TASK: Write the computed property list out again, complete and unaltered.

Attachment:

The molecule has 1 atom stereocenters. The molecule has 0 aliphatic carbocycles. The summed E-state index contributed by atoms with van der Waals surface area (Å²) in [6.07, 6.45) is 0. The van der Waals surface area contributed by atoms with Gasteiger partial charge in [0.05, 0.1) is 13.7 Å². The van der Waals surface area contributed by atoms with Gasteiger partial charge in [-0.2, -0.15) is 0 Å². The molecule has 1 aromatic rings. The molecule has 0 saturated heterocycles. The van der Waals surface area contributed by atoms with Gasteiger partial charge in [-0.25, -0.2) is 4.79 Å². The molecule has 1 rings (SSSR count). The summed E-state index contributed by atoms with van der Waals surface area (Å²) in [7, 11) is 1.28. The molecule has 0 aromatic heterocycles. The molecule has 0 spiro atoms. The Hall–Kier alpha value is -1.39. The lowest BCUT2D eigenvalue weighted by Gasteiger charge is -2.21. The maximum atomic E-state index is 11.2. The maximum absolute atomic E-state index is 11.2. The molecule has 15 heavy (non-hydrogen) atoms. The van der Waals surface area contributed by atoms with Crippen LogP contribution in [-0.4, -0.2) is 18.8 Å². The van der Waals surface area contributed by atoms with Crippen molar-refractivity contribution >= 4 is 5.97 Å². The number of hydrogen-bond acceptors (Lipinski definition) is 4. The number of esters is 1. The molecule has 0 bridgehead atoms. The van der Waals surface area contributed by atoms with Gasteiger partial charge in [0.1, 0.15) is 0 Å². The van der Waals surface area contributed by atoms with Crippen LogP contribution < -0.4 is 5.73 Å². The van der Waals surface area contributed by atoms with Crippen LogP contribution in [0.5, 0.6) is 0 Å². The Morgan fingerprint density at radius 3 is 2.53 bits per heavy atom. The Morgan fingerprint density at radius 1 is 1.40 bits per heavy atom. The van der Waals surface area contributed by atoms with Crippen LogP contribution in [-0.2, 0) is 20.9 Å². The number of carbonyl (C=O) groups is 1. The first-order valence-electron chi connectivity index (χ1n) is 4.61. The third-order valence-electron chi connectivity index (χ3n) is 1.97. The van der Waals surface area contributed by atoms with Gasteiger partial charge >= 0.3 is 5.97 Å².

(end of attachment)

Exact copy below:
The molecule has 1 atom stereocenters. The molecule has 0 aliphatic carbocycles. The summed E-state index contributed by atoms with van der Waals surface area (Å²) in [6.07, 6.45) is 0. The van der Waals surface area contributed by atoms with Gasteiger partial charge in [0.05, 0.1) is 13.7 Å². The van der Waals surface area contributed by atoms with Gasteiger partial charge in [-0.2, -0.15) is 0 Å². The molecule has 1 aromatic rings. The molecule has 0 saturated heterocycles. The van der Waals surface area contributed by atoms with Gasteiger partial charge in [-0.25, -0.2) is 4.79 Å². The molecule has 1 rings (SSSR count). The summed E-state index contributed by atoms with van der Waals surface area (Å²) in [7, 11) is 1.28. The molecule has 0 aromatic heterocycles. The molecule has 0 spiro atoms. The Hall–Kier alpha value is -1.39. The lowest BCUT2D eigenvalue weighted by Gasteiger charge is -2.21. The maximum atomic E-state index is 11.2. The maximum absolute atomic E-state index is 11.2. The molecule has 15 heavy (non-hydrogen) atoms. The van der Waals surface area contributed by atoms with Crippen LogP contribution in [-0.4, -0.2) is 18.8 Å². The van der Waals surface area contributed by atoms with Crippen molar-refractivity contribution >= 4 is 5.97 Å². The number of hydrogen-bond acceptors (Lipinski definition) is 4. The number of esters is 1. The molecule has 0 bridgehead atoms. The van der Waals surface area contributed by atoms with Gasteiger partial charge in [0.1, 0.15) is 0 Å². The van der Waals surface area contributed by atoms with Crippen LogP contribution < -0.4 is 5.73 Å². The van der Waals surface area contributed by atoms with Crippen LogP contribution in [0.5, 0.6) is 0 Å². The Morgan fingerprint density at radius 3 is 2.53 bits per heavy atom. The Morgan fingerprint density at radius 1 is 1.40 bits per heavy atom. The van der Waals surface area contributed by atoms with Crippen LogP contribution in [-0.2, 0) is 20.9 Å². The number of carbonyl (C=O) groups is 1. The first-order valence-electron chi connectivity index (χ1n) is 4.61. The third-order valence-electron chi connectivity index (χ3n) is 1.97. The van der Waals surface area contributed by atoms with Gasteiger partial charge >= 0.3 is 5.97 Å².